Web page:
On Monday, a leading association of the British meat industry met government officials to ask for greater scope to employ inmates eligible under the Release On Temporary Licence (ROTL) programme. It grants low-risk prisoners short day leaves for various reasons, including to work paid or unpaid jobs.
The Association of Independent Meat Suppliers (AIMS) currently has about 14,000 job vacancies and hopes that the Ministry of Justice can help fill some of them. Tony Goodger, an AIMS spokesman, told the BBC that association members have experience employing inmates under ROTL and were pleased with the experience, finding such workers "well behaved, hard-working, and willing to learn".
There is, however, pretty stiff competition for prison labour at the moment. The fellow industry group British Meat Processors Association (BMPA) likewise contacted the Prison Service with a plea for recruitment assistance. Its members need to find over 10,000 workers to hire.
According to Goodger, last week a rehabilitation officer at HMP Hollesley Bay in Suffolk said the demand for inmates was so great that "we've reached our quota and we are not allowed to let any more out to go to work." ROTL releases have been reduced due to the threat posed by Covid-19, but the businesses believe the quotas should be raised again.
The shortfall of working-class labour caused by a combination of Covid-19 furloughs and the tightening of migration rules after Brexit is felt all across the British economy. The transport industry is missing some 90,000 HGV lorry drivers, disrupting supply chains. This week, McDonald's restaurants in England, Scotland and Wales could not sell milkshakes due to delivery problems.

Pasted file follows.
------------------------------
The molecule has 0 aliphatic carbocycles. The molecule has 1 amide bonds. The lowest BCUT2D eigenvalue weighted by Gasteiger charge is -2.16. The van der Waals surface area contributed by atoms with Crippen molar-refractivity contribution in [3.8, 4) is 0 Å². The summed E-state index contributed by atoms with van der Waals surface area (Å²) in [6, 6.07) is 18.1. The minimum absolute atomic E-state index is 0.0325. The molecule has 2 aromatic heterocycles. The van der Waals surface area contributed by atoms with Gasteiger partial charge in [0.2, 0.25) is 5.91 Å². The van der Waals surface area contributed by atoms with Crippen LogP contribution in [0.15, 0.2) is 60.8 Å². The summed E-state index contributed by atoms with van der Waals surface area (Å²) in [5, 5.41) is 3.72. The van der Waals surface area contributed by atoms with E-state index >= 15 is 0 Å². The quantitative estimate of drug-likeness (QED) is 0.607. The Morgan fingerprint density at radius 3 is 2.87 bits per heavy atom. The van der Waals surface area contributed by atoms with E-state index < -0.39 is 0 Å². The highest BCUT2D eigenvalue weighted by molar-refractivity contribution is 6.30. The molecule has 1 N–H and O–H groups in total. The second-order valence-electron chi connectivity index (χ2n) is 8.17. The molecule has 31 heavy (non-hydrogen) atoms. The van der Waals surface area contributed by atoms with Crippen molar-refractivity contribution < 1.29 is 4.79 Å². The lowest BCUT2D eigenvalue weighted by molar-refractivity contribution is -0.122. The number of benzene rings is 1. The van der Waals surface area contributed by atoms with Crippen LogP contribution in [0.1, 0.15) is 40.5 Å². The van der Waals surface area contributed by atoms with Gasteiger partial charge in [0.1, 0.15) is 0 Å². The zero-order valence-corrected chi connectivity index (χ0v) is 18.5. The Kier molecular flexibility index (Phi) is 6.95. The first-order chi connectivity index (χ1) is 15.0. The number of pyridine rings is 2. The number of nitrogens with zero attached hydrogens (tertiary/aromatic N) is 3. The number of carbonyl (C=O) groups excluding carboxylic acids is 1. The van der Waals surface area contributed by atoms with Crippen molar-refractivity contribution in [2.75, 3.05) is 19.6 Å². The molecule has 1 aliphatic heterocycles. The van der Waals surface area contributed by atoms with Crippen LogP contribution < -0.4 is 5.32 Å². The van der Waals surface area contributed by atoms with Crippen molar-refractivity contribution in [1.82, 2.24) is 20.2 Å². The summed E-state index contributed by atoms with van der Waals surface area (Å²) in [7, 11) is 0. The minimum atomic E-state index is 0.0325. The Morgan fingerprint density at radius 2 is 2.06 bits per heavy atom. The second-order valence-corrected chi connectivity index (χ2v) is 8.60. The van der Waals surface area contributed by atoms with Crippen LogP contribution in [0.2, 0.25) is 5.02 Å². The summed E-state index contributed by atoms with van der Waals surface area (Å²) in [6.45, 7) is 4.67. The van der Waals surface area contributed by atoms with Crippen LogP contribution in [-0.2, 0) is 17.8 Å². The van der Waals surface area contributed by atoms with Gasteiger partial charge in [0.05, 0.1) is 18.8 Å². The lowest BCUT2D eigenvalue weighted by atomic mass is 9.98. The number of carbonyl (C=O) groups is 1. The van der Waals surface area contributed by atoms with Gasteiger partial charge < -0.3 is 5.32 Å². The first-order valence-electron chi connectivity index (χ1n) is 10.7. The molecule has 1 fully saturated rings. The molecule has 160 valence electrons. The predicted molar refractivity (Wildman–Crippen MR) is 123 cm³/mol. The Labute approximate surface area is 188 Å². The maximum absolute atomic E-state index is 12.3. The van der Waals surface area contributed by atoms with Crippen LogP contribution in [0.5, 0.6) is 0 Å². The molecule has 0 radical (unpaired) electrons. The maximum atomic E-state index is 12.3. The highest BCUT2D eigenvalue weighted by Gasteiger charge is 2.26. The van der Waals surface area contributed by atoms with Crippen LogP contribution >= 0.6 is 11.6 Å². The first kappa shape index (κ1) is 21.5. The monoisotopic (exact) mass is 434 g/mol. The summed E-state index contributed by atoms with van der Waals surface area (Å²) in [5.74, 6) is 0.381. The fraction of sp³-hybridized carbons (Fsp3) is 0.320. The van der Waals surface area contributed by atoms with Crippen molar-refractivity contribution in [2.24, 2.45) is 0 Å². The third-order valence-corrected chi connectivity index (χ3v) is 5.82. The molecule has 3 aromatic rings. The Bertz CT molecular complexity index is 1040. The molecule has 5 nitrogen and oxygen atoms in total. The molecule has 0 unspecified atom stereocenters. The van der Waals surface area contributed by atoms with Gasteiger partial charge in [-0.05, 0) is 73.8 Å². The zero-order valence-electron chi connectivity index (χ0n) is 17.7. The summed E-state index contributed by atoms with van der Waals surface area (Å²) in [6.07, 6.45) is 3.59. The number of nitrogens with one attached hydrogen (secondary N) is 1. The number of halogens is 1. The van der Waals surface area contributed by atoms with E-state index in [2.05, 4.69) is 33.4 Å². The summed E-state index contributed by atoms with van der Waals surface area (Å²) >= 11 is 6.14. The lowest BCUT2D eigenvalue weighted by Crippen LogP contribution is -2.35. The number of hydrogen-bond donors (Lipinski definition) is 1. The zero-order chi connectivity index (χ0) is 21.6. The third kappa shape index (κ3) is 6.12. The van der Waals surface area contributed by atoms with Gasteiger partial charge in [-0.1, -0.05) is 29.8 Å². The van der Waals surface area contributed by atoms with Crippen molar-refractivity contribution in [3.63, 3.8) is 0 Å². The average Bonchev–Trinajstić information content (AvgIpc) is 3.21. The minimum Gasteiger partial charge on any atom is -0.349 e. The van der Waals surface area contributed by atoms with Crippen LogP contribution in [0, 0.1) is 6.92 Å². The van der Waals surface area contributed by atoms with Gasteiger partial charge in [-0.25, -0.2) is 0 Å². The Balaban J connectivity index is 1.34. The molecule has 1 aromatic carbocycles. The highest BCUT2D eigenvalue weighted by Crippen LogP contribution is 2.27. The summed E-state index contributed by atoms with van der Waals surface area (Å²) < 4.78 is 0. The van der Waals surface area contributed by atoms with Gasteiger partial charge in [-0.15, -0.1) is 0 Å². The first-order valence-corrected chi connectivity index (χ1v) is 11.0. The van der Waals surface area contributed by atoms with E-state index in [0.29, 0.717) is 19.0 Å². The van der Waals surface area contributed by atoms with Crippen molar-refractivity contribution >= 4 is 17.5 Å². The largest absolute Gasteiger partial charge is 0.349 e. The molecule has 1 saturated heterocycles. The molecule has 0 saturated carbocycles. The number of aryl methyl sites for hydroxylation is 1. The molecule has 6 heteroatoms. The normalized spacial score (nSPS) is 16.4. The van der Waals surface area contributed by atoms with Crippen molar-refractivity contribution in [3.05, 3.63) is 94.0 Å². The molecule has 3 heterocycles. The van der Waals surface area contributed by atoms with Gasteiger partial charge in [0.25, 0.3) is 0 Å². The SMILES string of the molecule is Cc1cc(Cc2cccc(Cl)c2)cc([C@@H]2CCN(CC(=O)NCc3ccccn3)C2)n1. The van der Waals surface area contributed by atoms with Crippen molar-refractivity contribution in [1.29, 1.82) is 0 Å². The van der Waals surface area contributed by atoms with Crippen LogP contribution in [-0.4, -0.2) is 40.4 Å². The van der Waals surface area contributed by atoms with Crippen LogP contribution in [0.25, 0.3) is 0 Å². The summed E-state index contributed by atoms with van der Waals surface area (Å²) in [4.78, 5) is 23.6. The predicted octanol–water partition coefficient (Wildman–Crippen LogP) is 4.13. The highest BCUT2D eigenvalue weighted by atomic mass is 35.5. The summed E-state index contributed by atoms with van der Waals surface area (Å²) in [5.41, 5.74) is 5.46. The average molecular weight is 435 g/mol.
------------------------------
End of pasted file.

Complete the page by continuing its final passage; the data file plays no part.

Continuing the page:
Understaffed businesses are "leaving no stone unturned" in search of workers, as BMPA put it, and are looking at any possible source. Released prisoners, who under normal circumstances may find it challenging to find a job, are another pool to tap, as are, for example, local schools.
While the Ministry of Justice touted employment of prisoners serving time as beneficial to them, saying it "makes it much less likely they will reoffend" after release, many people on Twitter reacted to the news with disgust.
Critics believe that inmates would be coerced into working in harsh conditions for meager compensation and that the practice would be barely distinguishable from slave labour.
Some took a grim outlook at Britain's future, predicting that the government may be incentivized to increase incarceration rates just to give the economy a shot in the arm. The situation in the US, which is widely criticized for exploitation of prisoner labour, could serve as a good cautionary tale about that possibility.